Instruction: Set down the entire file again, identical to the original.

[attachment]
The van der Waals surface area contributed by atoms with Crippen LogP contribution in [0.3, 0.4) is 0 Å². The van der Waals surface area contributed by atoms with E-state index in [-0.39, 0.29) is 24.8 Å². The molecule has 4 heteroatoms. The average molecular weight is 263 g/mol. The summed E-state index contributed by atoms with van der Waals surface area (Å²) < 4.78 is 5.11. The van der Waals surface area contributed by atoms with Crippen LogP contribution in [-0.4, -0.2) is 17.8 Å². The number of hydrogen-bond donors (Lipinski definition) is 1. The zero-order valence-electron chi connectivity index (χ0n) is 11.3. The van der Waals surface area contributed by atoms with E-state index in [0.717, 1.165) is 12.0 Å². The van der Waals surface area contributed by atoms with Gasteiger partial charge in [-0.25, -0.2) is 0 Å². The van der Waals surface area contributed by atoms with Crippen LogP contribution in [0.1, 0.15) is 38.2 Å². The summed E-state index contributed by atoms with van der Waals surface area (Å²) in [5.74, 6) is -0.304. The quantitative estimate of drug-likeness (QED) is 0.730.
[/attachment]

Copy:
The van der Waals surface area contributed by atoms with Crippen LogP contribution in [0.3, 0.4) is 0 Å². The van der Waals surface area contributed by atoms with E-state index in [-0.39, 0.29) is 24.8 Å². The molecule has 4 heteroatoms. The average molecular weight is 263 g/mol. The summed E-state index contributed by atoms with van der Waals surface area (Å²) < 4.78 is 5.11. The van der Waals surface area contributed by atoms with Crippen LogP contribution in [-0.4, -0.2) is 17.8 Å². The number of hydrogen-bond donors (Lipinski definition) is 1. The zero-order valence-electron chi connectivity index (χ0n) is 11.3. The van der Waals surface area contributed by atoms with E-state index in [0.717, 1.165) is 12.0 Å². The van der Waals surface area contributed by atoms with Gasteiger partial charge in [-0.25, -0.2) is 0 Å². The van der Waals surface area contributed by atoms with Crippen LogP contribution in [0.1, 0.15) is 38.2 Å². The summed E-state index contributed by atoms with van der Waals surface area (Å²) in [5.74, 6) is -0.304. The quantitative estimate of drug-likeness (QED) is 0.730.